Sunday, February 12, 2017

Carpe Diem #1152 Ikebana

Dear Haijin, visitors and travelers,

We are on a journey through Japan we have and will visit several wonderful and beautiful places in this great country, the mother of haiku, but I love to discover also some real and awesome kinds of Arts of Japan.
Today I ran into a beautiful FB-group about Ikebana, the Japanese floral art, The World Ikebana Society In this group you can find wonderful pieces of Ikebana and inspired on one of these beauties I created the following haiku (by the way you can find that beautiful artwork of Ikebana here):

the day ends
blue changes in red and purple
a Nightingale's song

After looking at the photo of this Ikebana piece on my desktop I changed it into the following:

at sunrise
the deep purple of the night disappears
in dew drops

© Chèvrefeuille

I love to tell you a little bit more about Ikebana. So let's go ...

Ikebana ("arranging flowers") is the Japanese art of flower arrangement, also known as kadō (the "way of flowers"). The tradition dates back to the 7th century when floral offerings were made at altars. Later they were placed in the tokonoma alcove of a home. Ikebana reached its first zenith in the 16th century under the influence of Buddhist teamasters and has grown over the centuries, with over 1000 different schools in Japan and abroad. The most well-known schools are Ikenobo, Ohara-ryū, and Sōgetsu-ryū.

Ikebana -Yoshiko Nakamura (© photo: Jmabel)
(photo © Jmabel)

More than simply putting flowers in a container, Ikebana is a disciplined art form in which nature and humanity are brought together. Contrary to the idea of a particolored or multicolored arrangement of blossoms, Ikebana often emphasizes other areas of the plant, such as its stems and leaves, and puts emphasis on shape, line, and form. Though Ikebana is an expression of creativity, certain rules govern its form. The artist's intention behind each arrangement is shown through a piece's color combinations, natural shapes, graceful lines, and the implied meaning of the arrangement.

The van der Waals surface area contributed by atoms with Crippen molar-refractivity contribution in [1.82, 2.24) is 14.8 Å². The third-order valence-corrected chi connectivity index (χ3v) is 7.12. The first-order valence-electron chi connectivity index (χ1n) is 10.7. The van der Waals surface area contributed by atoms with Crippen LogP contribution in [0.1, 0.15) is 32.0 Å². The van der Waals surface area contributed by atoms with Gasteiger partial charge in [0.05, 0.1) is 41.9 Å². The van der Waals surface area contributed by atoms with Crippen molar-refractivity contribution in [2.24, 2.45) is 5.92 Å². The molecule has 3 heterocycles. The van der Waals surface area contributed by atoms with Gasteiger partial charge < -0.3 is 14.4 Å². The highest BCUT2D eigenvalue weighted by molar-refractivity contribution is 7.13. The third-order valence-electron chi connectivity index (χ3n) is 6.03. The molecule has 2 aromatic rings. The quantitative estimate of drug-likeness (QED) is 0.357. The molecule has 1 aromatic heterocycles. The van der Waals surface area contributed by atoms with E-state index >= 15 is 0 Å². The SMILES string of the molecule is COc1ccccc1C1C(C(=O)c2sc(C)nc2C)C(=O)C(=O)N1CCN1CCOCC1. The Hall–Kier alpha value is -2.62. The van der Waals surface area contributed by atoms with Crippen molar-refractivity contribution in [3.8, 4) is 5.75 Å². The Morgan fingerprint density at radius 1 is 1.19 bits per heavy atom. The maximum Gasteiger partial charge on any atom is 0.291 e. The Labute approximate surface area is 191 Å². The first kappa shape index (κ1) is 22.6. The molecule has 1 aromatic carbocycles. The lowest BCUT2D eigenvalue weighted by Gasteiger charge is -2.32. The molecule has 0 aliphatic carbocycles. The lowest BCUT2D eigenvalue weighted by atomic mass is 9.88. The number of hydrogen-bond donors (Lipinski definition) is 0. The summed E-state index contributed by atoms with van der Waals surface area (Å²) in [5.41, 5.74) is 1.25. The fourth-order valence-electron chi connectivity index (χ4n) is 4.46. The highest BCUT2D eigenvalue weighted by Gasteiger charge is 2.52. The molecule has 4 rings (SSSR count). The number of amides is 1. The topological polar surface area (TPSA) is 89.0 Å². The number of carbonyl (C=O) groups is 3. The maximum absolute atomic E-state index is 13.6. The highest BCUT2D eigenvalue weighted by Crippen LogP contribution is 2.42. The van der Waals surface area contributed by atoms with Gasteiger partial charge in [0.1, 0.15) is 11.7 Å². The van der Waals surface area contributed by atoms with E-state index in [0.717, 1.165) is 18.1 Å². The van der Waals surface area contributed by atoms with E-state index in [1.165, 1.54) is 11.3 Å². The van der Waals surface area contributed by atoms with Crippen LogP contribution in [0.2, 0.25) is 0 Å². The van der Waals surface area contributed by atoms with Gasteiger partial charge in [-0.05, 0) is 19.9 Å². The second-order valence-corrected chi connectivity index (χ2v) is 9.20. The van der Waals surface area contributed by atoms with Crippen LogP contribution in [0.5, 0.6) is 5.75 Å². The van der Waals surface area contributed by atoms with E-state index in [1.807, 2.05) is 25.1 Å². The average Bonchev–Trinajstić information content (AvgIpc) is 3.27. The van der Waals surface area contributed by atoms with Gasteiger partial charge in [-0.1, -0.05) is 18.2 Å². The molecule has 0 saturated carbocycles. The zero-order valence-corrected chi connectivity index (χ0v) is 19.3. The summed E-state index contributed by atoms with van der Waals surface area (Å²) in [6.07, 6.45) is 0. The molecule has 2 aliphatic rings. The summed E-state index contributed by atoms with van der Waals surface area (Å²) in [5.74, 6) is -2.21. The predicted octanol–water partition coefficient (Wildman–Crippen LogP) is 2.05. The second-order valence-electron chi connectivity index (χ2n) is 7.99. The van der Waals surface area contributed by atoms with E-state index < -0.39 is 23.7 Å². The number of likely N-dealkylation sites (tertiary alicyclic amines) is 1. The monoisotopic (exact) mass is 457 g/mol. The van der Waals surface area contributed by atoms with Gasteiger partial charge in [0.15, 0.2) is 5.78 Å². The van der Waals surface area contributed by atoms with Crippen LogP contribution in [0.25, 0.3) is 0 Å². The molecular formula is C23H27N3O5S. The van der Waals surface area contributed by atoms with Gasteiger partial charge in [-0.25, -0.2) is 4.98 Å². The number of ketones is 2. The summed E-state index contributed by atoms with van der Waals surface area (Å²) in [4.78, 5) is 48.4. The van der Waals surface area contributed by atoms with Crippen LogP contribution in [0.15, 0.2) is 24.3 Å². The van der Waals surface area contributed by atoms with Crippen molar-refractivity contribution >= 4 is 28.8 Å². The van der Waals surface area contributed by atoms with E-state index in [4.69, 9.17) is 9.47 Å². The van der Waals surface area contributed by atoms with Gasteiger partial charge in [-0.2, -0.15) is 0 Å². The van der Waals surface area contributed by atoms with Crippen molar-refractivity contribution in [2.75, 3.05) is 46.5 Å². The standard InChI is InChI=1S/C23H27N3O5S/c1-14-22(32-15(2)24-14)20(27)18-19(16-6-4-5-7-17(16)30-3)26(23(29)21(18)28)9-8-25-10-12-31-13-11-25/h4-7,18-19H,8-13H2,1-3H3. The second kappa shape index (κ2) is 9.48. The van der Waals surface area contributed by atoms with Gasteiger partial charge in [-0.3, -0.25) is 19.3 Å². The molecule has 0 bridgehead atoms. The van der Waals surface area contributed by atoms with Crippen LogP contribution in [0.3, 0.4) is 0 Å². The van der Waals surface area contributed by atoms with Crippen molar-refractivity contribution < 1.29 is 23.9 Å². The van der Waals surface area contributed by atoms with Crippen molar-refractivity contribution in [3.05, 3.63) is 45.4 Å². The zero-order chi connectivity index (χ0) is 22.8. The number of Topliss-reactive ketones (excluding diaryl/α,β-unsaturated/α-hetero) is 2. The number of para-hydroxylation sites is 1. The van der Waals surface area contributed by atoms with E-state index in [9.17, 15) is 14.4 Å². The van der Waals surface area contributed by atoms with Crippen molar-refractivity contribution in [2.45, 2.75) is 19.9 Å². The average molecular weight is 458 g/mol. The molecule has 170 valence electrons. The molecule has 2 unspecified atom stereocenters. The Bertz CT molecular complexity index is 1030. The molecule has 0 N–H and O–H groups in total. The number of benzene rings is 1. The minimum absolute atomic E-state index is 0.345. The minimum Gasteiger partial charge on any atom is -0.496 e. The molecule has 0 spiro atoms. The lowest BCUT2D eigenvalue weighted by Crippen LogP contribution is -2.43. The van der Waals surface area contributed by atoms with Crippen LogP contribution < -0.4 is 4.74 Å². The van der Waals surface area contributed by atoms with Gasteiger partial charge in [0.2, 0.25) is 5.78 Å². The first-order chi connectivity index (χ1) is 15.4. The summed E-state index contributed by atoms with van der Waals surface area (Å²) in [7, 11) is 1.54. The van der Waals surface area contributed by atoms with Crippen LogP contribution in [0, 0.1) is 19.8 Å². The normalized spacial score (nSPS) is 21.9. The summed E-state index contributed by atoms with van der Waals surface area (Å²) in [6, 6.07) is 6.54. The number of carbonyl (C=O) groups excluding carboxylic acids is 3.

The spiritual aspect of Ikebana is considered very important to its practitioners. Some practitioners feel silence is needed while making Ikebana while others feel this is not necessary. It is a time to appreciate things in nature that people often overlook because of their busy lives. One becomes more patient and tolerant of differences, not only in nature, but also in general. Ikebana can inspire one to identify with beauty in all art forms. This is also the time when one feels closeness to nature, which provides relaxation for the mind, body, and soul.

Recent historical research now indicates that the practice of tatebana ("standing flowers"), derived from a combination of belief systems including Buddhist and Shinto Yorishiro, is most likely the origin of the Japanese practice of Ikebana that we know today. During ancient times, offering flowers on the altar in honor of Buddha was part of worship. Ikebana evolved from the Buddhist practice of flower offerings combined with the Shinto Yorishiro belief of attracting kami by using evergreen materials. Together they form the basis for the original purely Japanese derivation of the practice of Ikebana.